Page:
Posts Tagged ‘new media’

Publicis CEO says newspapers too reliant on ad revenue

March 11th, 2010

At the Abu Dhabi media summit, a two-day conference that finished today in the United Arab Emirates, the head of one of the world’s largest marketing groups made some rather direct remarks about newspapers and their dependency on revenue from advertising.

Maurice Levy, head of Publicis, said newspapers need to stop relying on advertising if they want to survive through the digital age. Speaking to The Guardian, Levy said it’s “not enough to have a big audience on the internet.” Levy said newspapers need to find a balance between free and paid content in order to prosper.

“The future of analogue media will not be supported by advertising alone,” he said. “They will have to have profitable access to the internet. It’s not enough to have a big audience on the internet.”

Levy admits online ad spending is growing, but with newspapers shifting from print to digital audiences, advertising online isn’t enough to cover a publisher’s costs.

“Analogue media has to find a new model…content has value and that’s something for which I have a strong point of view,” Levy told The Guardian. “I think media giving away their content is not a good service to themselves. It’s a shame, a pity. This content has a lot of value and it has to be valued reasonably.”

Levy suggested newspapers look at the Freemium business model, in which some content is free but other content or features are paid for by subscribers.

“It is not and/or but and/and,” he said. “We need to have advertising and paid content. Some part of the content could be open and others available on subscription or pay per view.”

Study: 80% of news stories are repackaged from other sources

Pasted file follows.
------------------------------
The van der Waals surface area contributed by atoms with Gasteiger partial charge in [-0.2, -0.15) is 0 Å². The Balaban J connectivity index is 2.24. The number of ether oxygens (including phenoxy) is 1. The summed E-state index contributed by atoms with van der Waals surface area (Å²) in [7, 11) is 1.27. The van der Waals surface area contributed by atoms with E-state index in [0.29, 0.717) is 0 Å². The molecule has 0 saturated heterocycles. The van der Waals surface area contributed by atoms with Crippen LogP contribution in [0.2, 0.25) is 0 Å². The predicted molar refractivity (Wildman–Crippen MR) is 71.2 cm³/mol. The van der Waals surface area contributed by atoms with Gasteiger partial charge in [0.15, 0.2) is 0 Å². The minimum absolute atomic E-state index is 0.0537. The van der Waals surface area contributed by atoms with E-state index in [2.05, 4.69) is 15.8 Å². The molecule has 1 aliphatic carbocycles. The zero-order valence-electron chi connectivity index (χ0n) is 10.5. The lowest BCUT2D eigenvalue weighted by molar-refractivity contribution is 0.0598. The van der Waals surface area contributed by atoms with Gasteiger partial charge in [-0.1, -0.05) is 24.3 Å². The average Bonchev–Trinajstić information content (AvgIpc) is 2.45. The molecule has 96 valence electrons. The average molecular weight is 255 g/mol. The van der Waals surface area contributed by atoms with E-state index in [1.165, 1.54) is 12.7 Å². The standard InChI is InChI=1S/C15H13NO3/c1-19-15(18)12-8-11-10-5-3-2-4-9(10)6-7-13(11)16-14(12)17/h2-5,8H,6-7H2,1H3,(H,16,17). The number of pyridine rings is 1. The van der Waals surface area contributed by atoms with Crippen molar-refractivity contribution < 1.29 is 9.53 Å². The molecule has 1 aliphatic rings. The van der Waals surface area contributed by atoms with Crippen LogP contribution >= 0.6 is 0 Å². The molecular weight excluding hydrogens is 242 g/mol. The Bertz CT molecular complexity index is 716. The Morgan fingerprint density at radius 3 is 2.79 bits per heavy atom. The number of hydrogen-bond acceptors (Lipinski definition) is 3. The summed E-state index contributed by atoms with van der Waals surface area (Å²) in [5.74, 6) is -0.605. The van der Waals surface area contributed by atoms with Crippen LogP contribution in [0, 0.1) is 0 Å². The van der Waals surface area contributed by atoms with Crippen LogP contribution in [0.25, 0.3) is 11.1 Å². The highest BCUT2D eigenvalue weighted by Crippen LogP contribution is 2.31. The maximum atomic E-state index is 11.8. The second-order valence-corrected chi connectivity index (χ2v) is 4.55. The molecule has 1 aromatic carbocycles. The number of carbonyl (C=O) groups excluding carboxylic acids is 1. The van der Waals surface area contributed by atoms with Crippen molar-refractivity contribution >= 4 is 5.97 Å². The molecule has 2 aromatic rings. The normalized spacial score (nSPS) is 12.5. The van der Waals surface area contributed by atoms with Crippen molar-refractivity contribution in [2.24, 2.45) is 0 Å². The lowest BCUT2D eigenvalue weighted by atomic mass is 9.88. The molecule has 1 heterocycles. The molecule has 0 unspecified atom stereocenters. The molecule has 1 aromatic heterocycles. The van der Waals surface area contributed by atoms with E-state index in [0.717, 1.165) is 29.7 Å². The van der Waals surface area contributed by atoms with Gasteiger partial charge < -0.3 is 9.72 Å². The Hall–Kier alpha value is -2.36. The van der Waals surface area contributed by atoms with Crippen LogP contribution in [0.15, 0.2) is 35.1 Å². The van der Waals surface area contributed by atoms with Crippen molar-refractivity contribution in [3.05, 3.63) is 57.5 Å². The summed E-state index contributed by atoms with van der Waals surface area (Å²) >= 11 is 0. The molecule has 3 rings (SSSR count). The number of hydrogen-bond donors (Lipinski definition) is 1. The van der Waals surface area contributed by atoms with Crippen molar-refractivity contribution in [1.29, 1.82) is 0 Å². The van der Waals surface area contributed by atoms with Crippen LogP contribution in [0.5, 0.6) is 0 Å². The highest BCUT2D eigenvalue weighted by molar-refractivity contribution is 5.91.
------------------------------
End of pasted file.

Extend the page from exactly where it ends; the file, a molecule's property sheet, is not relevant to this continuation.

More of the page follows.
January 12th, 2010

According to a new study by Pew Research Center’s Project for Excellence in Journalism (PEJ), most of what the public learns still comes from traditional media outlets, especially newspapers. However, the amount of original reporting is on the decline.

The study attempted to look at who reports the news most people consume in their communities; the role of new media, blogs and specialty sites; and how a modern news “ecosystem” in a large American city works. The findings show most people still turn to traditional media to get their news, despite the fact there are more sources of information than ever before.

Using Baltimore, Md, as a test ground for one week, researchers examined all outlets that produced local content and examined six major narratives during that time frame. The study was conducted July 19 to 25, 2009 and the PEJ says this study is an attempt at trying to understand who is producing news and identify the character of what is produced.


According to the PEJ, “Much of the ‘news’ people receive contains no original reporting,” and “8 out of ten stories studied simply repeated or repackaged previously published information.” The report goes on to say 95 percent of reports that did contain new information were from traditional media, mostly newspapers.

Scarcity of content

The PEJ says their analysis shows local papers are offering less content than they once did. According to their report:

For all of 2009, for instance, the [Baltimore] Sun produced 32 percent fewer stories on any subject than it did in 1999, and 73 percent fewer stories than in 1991, when the company still published an evening and morning paper with competing newsrooms.